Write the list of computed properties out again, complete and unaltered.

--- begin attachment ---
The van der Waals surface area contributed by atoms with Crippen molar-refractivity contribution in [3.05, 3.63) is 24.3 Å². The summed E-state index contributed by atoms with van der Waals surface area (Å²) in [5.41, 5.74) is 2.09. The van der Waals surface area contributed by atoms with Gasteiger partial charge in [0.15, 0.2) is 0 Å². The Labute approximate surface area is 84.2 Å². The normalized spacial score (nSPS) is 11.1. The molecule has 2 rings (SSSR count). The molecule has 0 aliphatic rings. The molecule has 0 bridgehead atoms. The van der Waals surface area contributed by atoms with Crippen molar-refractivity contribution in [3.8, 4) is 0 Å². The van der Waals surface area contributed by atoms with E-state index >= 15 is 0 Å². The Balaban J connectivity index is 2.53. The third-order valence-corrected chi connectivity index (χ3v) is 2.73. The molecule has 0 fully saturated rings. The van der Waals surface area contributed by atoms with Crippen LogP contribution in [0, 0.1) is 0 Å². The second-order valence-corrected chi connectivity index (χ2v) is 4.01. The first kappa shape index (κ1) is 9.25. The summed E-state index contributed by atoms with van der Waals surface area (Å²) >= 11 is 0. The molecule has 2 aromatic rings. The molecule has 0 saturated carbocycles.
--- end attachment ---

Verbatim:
The van der Waals surface area contributed by atoms with Crippen molar-refractivity contribution in [3.05, 3.63) is 24.3 Å². The summed E-state index contributed by atoms with van der Waals surface area (Å²) in [5.41, 5.74) is 2.09. The van der Waals surface area contributed by atoms with Gasteiger partial charge in [0.15, 0.2) is 0 Å². The Labute approximate surface area is 84.2 Å². The normalized spacial score (nSPS) is 11.1. The molecule has 2 rings (SSSR count). The molecule has 0 aliphatic rings. The molecule has 0 bridgehead atoms. The van der Waals surface area contributed by atoms with Crippen molar-refractivity contribution in [3.8, 4) is 0 Å². The van der Waals surface area contributed by atoms with E-state index >= 15 is 0 Å². The Balaban J connectivity index is 2.53. The third-order valence-corrected chi connectivity index (χ3v) is 2.73. The molecule has 0 fully saturated rings. The van der Waals surface area contributed by atoms with Crippen LogP contribution in [0, 0.1) is 0 Å². The second-order valence-corrected chi connectivity index (χ2v) is 4.01. The first kappa shape index (κ1) is 9.25. The summed E-state index contributed by atoms with van der Waals surface area (Å²) >= 11 is 0. The molecule has 2 aromatic rings. The molecule has 0 saturated carbocycles.